A sacrifice, a single, and an error by shortstop Lee Meyer brought Dobard around. The Electricians lost, 0-3, with Corbett’s error – and the mud – helping the Hornets to a rare victory.
Corbett was slumping at the plate. Batting second, he failed to get the ball out of the infield during the first two games of the series. But he achieved the pre-Sabre two-hole expectations by laying down three successful sacrifice bunts and reaching twice on errors
In the third game Corbett hit into a double play, then finally got the ball into the outfield grass with two flies to left and a single. His base hit placed him on first in the sixth inning with the Electricians trailing by a run. Lee Meyer reached on an error, moving Corbett to second.
Cleanup hitter Lou Miller, playing through the pain of a fractured rib, was again hit by a pitch, this time suffering a broken thumb. Now bearing two broken bones, Miller remained in the game and took his place at first to load the bases. Then Jim Kelly stepped to the plate and unloaded a triple to clear the sacks and provide the margin for a 6-4 win.
Praising the Chief Electrician in the next day’s edition, the Anderson Daily Mail declared, “Kelly is a great man – probably the greatest man in Anderson at this writing. But he is modest with it, and his head was not turned when staid old business men met him on the streets after the game yesterday afternoon and lifted their hats to him. Hail, Kelly. Prosit!”
The Electricians were in Charlotte from Thursday, July 1 until Monday, July 5, giving the players a rare Saturday night in the big city of 34,000.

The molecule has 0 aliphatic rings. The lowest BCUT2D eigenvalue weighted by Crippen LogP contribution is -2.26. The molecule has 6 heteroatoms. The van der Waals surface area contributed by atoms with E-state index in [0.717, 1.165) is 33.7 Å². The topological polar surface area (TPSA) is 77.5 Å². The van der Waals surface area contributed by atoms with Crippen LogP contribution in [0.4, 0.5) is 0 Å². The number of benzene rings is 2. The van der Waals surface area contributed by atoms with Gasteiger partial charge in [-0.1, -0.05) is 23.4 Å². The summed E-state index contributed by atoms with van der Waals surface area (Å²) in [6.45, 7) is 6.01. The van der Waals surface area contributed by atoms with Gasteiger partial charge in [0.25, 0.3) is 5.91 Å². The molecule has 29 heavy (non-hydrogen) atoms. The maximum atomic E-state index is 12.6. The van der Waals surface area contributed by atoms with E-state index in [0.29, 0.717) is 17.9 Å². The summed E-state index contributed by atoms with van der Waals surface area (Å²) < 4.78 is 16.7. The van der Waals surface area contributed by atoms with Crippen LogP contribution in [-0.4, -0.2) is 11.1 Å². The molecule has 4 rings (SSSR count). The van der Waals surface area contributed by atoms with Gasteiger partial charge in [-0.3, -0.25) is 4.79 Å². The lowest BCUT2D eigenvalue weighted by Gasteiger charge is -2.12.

They could enjoy dinner at the Central Hotel on the corner of South Tryon and East Trade streets, said to be the finest hotel between Washington and Atlanta. The fifty-cent dinner menu included grape nuts, shredded wheat, steak, parried sardines, broiled tripe, cold ox tongue, and Georgia cane syrup. Fresh vegetables were noticeably absent, being limited to potatoes, “cold slaw” and California peaches.
Following dinner, the players could take the streetcars out to the newly-opened Lakewood Park, located three miles northwest of downtown. “The ride out is one of the coolest and most refreshing that can be had,” the Evening Chronicle reported in its Saturday afternoon edition. “Speeding over the country at a rate of twenty or twenty-five miles an hour, one feels under all circumstances, a stiff, cooling breeze as the electric cars glide speedily along the smoothly-built tracks and the ride has a fascination that is sure to make it popular.”
Lakewood Park Pavilion, 1910
The park featured a pavilion constructed over the western edge of a long lake and illuminated by over one thousand incandescent lights. “By moon-light one can almost imagine that he is sitting by the seashore or by some quiet body of water of more pretentious size,” the Evening Chronicle’s reviewer enthused.
For those who wished to remain in town, the Academy Theater on South Tryon was presenting “Three Silk Hats,” a farce by Alfred Hennequin featuring Margaret Seddon, who would go on to appear in over 100 films in a career that lasted until 1953. Tickets – 10 cents, even for reserved seats – were available a couple of blocks down Tryon at Hawley’s Pharmacy. Mr. Hawley had recently been fined $25 for selling cocaine without a prescription.
And no ballplayer’s weekend in the city would be complete without hunting up a “blind tiger,” one of the dispensers of illicit liquor. A sportswriter who was familiar with the blind tigers’ wares said, “the stuff they hand out is awful.” A popular product was something called Dynamite, which was moonshine dosed with red pepper.
The blind tigers were not known for their sanitation. The worst offenders were the “pocket blind tigers,” moveable operations that dispensed whiskey from barrels carried in horse- or mule-drawn carts. One enterprising seller hid in plain sight by parking his wagon in front of the Winston-Salem city hall. His kegs were disguised as refuse barrels and, to aid in the subterfuge, a barrel containing actual stinking swill was included in the load.
A great deal of whiskey was being sold in North Charlotte, but the police officers had been unable to locate the source. They had no trouble finding the consequence of the whiskey’s consumption: the long line of drunks that assembled in the city court every morning where each was fined $5 and costs.